A rocket launch from White Sands Missile Range in New Mexico gave NASA scientists a unique look at the sun. Onboard the rocket was the High Resolution Coronal (Hi-C) Imager telescope. The telescope captured the highest-resolution images ever taken of the sun's corona, which is the million degree Fahrenheit atmosphere that surrounds Earth's closest star.
NASA says "These images provide intriguing hints of a mechanism that likely contributes to the heating of the solar corona. For decades scientists have sought to understand why the solar atmosphere is 50 to 100 times hotter than the surface of the sun."
Scientist believe the sun's corona is where solar flares originate. These flares are created from massive releases of energy. The resulting blast can send a wave of charged particles towards Earth. If that wave hits the outer atmosphere it can disrupt satellite communications and even affect power grids on Earth. NASA scientists believe the temperatures within the flares can reach 2 million to 4 million degrees Fahrenheit.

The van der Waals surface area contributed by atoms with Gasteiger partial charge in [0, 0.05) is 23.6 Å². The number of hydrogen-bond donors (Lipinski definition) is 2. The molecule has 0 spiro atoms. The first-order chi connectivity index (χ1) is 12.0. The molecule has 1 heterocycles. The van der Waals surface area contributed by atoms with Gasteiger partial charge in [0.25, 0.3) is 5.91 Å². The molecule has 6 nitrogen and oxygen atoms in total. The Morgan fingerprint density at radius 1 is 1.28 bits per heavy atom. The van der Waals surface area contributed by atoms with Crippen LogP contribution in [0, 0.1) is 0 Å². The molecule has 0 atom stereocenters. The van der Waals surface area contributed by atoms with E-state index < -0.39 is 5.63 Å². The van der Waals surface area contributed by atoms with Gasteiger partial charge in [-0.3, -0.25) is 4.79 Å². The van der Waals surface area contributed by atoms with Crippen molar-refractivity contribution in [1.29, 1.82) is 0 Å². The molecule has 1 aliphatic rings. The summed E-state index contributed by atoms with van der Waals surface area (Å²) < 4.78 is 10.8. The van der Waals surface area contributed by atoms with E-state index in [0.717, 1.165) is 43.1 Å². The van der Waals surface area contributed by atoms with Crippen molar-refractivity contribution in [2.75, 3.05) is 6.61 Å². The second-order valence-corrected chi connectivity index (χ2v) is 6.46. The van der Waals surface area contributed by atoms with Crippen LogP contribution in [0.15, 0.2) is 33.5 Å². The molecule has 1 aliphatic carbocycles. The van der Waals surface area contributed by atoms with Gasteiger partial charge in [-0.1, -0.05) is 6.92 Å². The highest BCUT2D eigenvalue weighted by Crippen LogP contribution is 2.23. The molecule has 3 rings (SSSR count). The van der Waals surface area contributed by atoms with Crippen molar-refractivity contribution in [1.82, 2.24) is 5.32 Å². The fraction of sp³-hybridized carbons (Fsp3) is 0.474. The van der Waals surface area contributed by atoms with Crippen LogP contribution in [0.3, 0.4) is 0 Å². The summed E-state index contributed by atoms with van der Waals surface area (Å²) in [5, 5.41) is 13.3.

In the image below NASA says "The Hi-resolution Coronal Imager full resolution image shown here is from the solar active region outlined in the AIA image (upper left). Several partial frame images are shown including a potion of a filament channel (upper center/right), the braided ensemble (left, second from top), an example of magnetic recognition and flaring (left, third from top), and fine stranded loops (left, bottom). These Hi-C images are at a resolution of 0.2" or 90 miles. This resolution is the equivalent of resolving a dime from 10 miles away."